Bank Overdraft VS Debtor FinanceWhen you have a cash flow problem there are a few options available to you, those may include personal equity, selling shares, overdraft, sell out the business or Debtor Finance. If you scale back these options the two most viable would be an Overdraft and Debtor Finance. A Bank Overdraft and Debtor Finance are both forms of short term finance. However It’s hard to know which one is more suitable to you, your business and your cash flow needs. In this White Paper we are going to define what each type of finance is, compare them and from there you can decide which is the best option for you. *Some information on overdraftfs sourced from http://www.businessdictionary.com “A Bank overdraft and Debtor Finance are both forms of short term finance”
What is Debtor Finance? Debtor Finance is a form of short‐term borrowing often used to improve a company's working capital and cash flow position. It allows a business to withdraw money against its invoices before the customer has actually paid. To do this, the business borrows a percentage of the value of its receivables ledger from a financier, effectively using the unpaid invoices as collateral for the borrowing. What is an overdraft? A Bank Overdraft is a Loan arrangement under which a bank extends credit up to a maximum amount (called overdraft limit) against which a current account customer can write cheques or make withdrawals. An overdraft is approved only for a fixed period (usually one year) after which it is must be renegotiated and is almost always secured by real estate.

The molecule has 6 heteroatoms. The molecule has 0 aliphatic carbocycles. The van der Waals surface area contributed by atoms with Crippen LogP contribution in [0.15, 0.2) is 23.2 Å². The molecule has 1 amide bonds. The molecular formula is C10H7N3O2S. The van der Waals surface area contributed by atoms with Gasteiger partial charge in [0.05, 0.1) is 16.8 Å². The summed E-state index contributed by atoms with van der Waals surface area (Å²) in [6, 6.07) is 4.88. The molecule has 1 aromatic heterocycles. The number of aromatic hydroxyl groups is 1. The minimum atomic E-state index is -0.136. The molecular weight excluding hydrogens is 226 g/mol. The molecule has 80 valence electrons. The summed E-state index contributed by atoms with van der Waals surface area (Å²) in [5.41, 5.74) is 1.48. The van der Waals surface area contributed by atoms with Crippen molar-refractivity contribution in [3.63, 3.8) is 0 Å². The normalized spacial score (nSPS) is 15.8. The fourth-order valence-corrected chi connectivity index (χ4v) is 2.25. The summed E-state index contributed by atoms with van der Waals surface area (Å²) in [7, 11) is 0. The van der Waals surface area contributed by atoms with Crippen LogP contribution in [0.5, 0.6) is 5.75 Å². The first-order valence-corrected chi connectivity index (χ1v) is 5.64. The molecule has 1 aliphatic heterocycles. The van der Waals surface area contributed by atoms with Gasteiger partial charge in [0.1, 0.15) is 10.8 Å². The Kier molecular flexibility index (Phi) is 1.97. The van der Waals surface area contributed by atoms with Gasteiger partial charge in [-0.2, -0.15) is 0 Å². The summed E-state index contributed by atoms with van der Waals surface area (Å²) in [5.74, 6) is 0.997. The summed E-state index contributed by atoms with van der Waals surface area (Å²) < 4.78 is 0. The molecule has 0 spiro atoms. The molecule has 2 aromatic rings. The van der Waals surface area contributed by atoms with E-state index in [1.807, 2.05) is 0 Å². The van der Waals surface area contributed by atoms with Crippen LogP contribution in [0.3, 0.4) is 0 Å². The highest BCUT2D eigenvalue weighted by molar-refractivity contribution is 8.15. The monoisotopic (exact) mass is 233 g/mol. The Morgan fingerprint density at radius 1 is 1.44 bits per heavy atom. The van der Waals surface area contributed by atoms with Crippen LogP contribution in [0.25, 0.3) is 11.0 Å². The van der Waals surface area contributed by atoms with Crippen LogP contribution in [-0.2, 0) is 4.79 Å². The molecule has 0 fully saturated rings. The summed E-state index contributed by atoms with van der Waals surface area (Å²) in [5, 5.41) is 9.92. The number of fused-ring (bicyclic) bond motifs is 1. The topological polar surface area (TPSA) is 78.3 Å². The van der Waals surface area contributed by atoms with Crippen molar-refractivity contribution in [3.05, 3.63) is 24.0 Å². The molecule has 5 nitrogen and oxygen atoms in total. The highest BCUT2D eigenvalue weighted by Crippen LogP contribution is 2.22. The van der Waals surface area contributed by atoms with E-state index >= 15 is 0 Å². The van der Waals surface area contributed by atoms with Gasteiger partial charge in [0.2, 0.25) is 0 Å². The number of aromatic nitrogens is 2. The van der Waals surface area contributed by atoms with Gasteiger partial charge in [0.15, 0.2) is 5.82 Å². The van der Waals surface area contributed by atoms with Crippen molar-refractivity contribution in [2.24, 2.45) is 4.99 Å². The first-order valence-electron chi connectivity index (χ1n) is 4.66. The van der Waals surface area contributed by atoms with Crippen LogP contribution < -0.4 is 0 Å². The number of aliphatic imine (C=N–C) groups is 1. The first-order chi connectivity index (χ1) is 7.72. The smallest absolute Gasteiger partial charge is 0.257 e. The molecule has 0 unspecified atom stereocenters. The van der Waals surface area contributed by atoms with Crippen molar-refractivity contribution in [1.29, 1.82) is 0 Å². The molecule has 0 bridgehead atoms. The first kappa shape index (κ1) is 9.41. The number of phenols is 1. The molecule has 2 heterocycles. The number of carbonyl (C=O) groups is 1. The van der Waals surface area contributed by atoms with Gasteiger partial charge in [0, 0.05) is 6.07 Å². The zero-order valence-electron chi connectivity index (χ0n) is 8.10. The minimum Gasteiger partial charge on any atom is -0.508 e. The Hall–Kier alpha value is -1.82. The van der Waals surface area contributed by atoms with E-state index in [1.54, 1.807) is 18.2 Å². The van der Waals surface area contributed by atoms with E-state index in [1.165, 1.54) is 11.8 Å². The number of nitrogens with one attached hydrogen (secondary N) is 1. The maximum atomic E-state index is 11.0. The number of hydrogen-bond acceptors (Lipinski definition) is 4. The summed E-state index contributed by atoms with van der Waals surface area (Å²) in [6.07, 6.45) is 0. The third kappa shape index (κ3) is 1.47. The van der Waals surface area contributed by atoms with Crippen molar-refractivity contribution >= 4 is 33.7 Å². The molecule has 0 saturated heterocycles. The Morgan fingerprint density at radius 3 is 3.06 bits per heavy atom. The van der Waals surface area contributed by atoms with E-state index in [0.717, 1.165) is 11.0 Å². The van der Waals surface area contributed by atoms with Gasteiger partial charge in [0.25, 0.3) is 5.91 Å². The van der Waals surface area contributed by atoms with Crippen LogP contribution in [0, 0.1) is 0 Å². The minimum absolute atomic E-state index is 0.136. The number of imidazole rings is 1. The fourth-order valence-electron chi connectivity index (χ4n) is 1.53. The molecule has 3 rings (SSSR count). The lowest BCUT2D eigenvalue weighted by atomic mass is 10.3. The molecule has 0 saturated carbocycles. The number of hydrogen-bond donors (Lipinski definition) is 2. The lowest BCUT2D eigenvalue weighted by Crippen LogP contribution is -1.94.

What types of businesses use Debtor Finance or a Bank Overdraft? A lot of businesses can use Debtor Finance and a Bank Overdraft. These include retail and wholesalers. So what are some differences between Debtor Finance and a Bank overdraft? There are quite a few differences between Debtor Finance and a Bank overdraft, some of these differences will be the decider in which option you choose to go with. Although a bank overdraft is more commonly advised, it’s not often the best option for small business. • The main difference and the most important is that with a Bank overdraft the loan is secured by your property where as the collateral for Debtor Finance is the invoice. • A Bank Overdraft facility can be cancelled at any time by the lender at its discretion and without any warning, notice or explanation. If the overdraft is secured by an asset or property, the lender has the right to foreclose on the collateral in case the account holder does not pay.
• With a Bank Overdraft there can be lots of limits in place. In most cases you are required to start paying it on demand straight away with interest, and you are governed by a strict limit. Banks typically set and determine limits based on your business history. This creates a lack of flexibility in the amount you are approved to loan. • With a Bank Overdraft there are copious amounts of red tape. You will be required to show a proven track record of your business history, expect lots of paper work plus bricks and mortar security. With Debtor finance we look at your profitability going forward, your history isn’t our focus. • Often especially since the GFC, small businesses still won’t qualify. Yes the banks are beginning to lighten on the idea of lending to small business but they are still very restrictive and inflexible. • With a Bank Overdraft you are tied to an asset, so you are ultimately stuck with your facility amount. With Debtor finance it grows with the sales you make along the way.